They knew my mom was upset and they were so great at calming her down. The Saturday after the accident, Porter looked out the window and saw three large guys hanging Christmas lights. Then he came in to tell me that the wonderful paramedics who rescued my dad had come over on their own to finish hanging them for him. Well, I started crying when I called my mom, who was at the hospital with my dad, and she started crying. They went way above the call of duty. As children witnessed the frightening scene, a greater tragedy was unfolding inside the house.

The inferno grew to a two-alarm fire as multiple units from Murray and Unified Fire Departments responded. By the time the fire was extinguished, it had claimed the lives of 7-year-old Viewmont student Cassidy Jackson and her grandmother, year-old Lisa Wiley, who was a volunteer at Viewmont. On the day of the event, school went on as usual. Students who saw the fire were unaware of its devastation.

An email was sent home to parents informing them of what had occurred, allowing them to talk with their children at home about what had transpired, thus allowing the parents to help their children process it. The close-knit Viewmont community was devasted but wanted to help the grief-stricken family. She wanted to see if Mountain America would pitch in and give a donation and went to speak with a manager about it.

She said Lisa made the deposits for Subway and was in their branch just about every day. Every employee there knew her and they were all heartbroken. Parents were allowed to keep their children home if desired, and it would be excused. They had many counselors and social workers brought in and offered help to any student or adult in need. Rooms and spaces were set up with colorful tablecloths, plants, flowers, and toys where students could go.

Amy Moore and her dance students raised funds to help foster children. Photo courtesy Theresa Ludlow. A therapy dog also visited the school and provided students with a little extra love and comfort. John Park, who lives near the school and is the administrator of the Murray Citizens Facebook page, pooled money from donors and was able to give a grocery store gift card to all the fire stations that responded to the fire.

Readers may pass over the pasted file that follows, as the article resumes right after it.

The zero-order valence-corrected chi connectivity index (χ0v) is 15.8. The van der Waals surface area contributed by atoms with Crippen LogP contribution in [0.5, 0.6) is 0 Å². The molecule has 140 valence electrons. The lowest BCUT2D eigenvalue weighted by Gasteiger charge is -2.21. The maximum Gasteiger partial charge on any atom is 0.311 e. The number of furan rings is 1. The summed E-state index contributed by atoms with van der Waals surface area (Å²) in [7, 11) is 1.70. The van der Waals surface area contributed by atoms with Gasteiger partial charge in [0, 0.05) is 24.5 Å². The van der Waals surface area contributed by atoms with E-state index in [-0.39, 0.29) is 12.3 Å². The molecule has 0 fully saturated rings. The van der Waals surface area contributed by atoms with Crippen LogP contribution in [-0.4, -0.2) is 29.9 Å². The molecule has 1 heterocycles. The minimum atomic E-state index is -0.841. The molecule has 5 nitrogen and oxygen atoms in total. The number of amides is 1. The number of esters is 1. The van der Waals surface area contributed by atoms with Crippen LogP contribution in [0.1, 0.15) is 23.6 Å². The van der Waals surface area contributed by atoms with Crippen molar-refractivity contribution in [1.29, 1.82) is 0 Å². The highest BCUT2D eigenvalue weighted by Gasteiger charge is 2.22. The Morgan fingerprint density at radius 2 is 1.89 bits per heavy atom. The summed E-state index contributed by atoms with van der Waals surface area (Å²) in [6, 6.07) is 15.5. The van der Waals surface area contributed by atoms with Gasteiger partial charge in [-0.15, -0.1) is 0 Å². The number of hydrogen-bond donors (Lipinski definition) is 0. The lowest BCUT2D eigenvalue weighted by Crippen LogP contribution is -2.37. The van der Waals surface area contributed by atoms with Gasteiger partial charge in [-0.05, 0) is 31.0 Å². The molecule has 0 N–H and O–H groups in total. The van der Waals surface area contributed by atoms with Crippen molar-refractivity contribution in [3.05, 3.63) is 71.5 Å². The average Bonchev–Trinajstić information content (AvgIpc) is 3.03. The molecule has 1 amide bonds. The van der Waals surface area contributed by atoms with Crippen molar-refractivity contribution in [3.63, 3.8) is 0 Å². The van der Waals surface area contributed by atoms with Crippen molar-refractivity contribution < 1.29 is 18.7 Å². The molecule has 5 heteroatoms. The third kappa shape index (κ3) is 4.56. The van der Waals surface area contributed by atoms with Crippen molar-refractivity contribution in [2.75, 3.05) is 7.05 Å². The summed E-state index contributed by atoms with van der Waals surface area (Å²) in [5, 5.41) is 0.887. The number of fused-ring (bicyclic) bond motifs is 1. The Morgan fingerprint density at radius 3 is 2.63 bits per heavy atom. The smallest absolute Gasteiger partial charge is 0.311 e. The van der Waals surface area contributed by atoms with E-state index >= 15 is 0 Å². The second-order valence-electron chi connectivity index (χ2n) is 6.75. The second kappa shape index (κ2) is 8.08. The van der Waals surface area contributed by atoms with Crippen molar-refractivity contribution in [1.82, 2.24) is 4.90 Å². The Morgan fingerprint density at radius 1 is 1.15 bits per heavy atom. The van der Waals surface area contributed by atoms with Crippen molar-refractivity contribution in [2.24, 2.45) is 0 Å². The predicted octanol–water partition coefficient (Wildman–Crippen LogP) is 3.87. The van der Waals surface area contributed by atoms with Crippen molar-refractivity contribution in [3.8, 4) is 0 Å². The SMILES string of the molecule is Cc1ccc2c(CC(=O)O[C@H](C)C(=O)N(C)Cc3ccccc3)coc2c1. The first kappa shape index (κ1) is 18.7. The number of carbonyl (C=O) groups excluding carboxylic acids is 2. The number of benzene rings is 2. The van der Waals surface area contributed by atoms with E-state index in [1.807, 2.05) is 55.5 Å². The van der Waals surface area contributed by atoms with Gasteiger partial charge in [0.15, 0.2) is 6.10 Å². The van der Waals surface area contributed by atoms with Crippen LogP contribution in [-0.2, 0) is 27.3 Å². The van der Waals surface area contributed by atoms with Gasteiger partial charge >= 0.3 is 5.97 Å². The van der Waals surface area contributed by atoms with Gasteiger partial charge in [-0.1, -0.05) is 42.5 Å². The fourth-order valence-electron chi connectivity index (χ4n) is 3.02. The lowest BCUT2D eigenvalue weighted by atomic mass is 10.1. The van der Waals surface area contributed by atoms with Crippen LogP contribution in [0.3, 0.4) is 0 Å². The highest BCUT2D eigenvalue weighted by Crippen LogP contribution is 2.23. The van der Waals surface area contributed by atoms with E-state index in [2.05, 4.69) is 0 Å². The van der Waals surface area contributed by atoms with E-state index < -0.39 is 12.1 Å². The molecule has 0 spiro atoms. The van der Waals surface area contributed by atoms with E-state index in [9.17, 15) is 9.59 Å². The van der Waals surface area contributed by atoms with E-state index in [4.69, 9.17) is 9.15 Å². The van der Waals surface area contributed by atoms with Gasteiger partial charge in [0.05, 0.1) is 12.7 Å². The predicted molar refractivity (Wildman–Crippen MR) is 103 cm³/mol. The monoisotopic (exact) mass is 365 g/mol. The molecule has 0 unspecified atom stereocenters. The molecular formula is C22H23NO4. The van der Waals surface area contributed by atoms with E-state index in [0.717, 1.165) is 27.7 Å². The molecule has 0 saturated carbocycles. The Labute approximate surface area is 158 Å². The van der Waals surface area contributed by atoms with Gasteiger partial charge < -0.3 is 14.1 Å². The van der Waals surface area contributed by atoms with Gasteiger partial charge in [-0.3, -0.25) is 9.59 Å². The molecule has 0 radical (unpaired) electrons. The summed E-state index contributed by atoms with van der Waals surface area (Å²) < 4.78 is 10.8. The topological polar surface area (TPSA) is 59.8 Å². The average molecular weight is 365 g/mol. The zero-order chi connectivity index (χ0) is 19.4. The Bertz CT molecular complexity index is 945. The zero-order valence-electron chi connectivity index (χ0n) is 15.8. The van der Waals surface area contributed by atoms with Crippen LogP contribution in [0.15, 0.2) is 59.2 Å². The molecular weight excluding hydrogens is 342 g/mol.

Students at Viewmont collected donations to help the family, and soon children from Grant and Liberty Elementary also collected funds. She was always quick to share a hug or a smile with anyone. Whenever other students see someone sitting on the bench, they will be encouraged to ask that student to play and help them feel included. As of Dec. What I have found so interesting and so clear by this tragedy is that we often feel insignificant, but then something like this just shows how much of an impact we actually make. As far as Viewmont goes, it has been amazing to watch the community rally around this tragedy.

We really are a small town disguised as a big city. I was touched by the amount of help Viewmont received. Murray Retrospective By Shaun Delliskave s. Perhaps the most fertile field is the former brownfields in downtown Murray now slated for redevelopment. Perhaps it is the fertile fields that may grow with investing more into the fire and police corps. Regardless, Murray was tilling ground after a long figurative winter. Undeniably, the last large tracts of open farmland are disappearing in Murray.

The increase in residents throughout Murray will surely place more burden on city services. In , Murray FD will take delivery of a new fire engine to replace the aged engine they currently have in the fleet. Also, Murray FD will get a new ambulance next year. This new ambulance will have a crew cab, allowing Murray FD to staff the ambulance with one or two additional personnel. The next big fix coming to downtown will be a new city hall. City hall welcomed some new faces this year and said goodbye to some old friends.

North Temple Salt Lake City skitrucks. Photo courtesy Murray PD. Cox was sworn in as a new city councilman, while Mayor Blair Camp was sworn into a fullterm as Mayor. Critchfield was appointed city attorney after Frank Nakamura retired. Murray Fire Chief Gil Rodriguez retired as well. We have completed the majority of recommendations from the old plan. The new master plan will give us direction in future planning of parks and facilities from Murray residents, facility users, and elected officials.